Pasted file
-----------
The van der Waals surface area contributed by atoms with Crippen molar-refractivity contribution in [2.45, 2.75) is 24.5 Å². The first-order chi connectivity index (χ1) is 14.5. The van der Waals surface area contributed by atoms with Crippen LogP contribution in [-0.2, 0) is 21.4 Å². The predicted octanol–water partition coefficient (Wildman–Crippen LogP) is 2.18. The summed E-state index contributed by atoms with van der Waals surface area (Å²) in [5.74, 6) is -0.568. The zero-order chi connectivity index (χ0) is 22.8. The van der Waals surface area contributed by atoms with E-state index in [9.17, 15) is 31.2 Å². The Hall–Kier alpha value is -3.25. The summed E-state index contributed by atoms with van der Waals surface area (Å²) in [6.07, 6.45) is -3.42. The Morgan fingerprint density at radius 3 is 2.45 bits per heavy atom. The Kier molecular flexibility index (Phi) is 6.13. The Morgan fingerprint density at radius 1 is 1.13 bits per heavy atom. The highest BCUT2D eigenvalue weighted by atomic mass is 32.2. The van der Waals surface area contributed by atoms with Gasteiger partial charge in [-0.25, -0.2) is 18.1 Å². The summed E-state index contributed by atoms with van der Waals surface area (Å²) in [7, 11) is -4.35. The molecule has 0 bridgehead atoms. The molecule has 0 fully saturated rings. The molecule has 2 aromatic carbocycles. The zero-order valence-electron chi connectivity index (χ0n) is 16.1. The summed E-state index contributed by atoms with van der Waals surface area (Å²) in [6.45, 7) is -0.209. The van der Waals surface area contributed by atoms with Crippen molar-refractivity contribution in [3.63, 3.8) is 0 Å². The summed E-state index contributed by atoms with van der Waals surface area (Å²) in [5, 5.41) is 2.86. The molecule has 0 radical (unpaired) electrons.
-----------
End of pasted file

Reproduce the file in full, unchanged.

The van der Waals surface area contributed by atoms with Crippen molar-refractivity contribution in [2.45, 2.75) is 24.5 Å². The first-order chi connectivity index (χ1) is 14.5. The van der Waals surface area contributed by atoms with Crippen LogP contribution in [-0.2, 0) is 21.4 Å². The predicted octanol–water partition coefficient (Wildman–Crippen LogP) is 2.18. The summed E-state index contributed by atoms with van der Waals surface area (Å²) in [5.74, 6) is -0.568. The zero-order chi connectivity index (χ0) is 22.8. The van der Waals surface area contributed by atoms with E-state index in [9.17, 15) is 31.2 Å². The Hall–Kier alpha value is -3.25. The summed E-state index contributed by atoms with van der Waals surface area (Å²) in [6.07, 6.45) is -3.42. The Morgan fingerprint density at radius 3 is 2.45 bits per heavy atom. The Kier molecular flexibility index (Phi) is 6.13. The Morgan fingerprint density at radius 1 is 1.13 bits per heavy atom. The highest BCUT2D eigenvalue weighted by atomic mass is 32.2. The van der Waals surface area contributed by atoms with Gasteiger partial charge in [-0.25, -0.2) is 18.1 Å². The summed E-state index contributed by atoms with van der Waals surface area (Å²) in [7, 11) is -4.35. The molecule has 0 bridgehead atoms. The molecule has 0 fully saturated rings. The molecule has 2 aromatic carbocycles. The zero-order valence-electron chi connectivity index (χ0n) is 16.1. The summed E-state index contributed by atoms with van der Waals surface area (Å²) in [6.45, 7) is -0.209. The van der Waals surface area contributed by atoms with Crippen molar-refractivity contribution in [3.63, 3.8) is 0 Å². The summed E-state index contributed by atoms with van der Waals surface area (Å²) in [5, 5.41) is 2.86. The molecule has 0 radical (unpaired) electrons.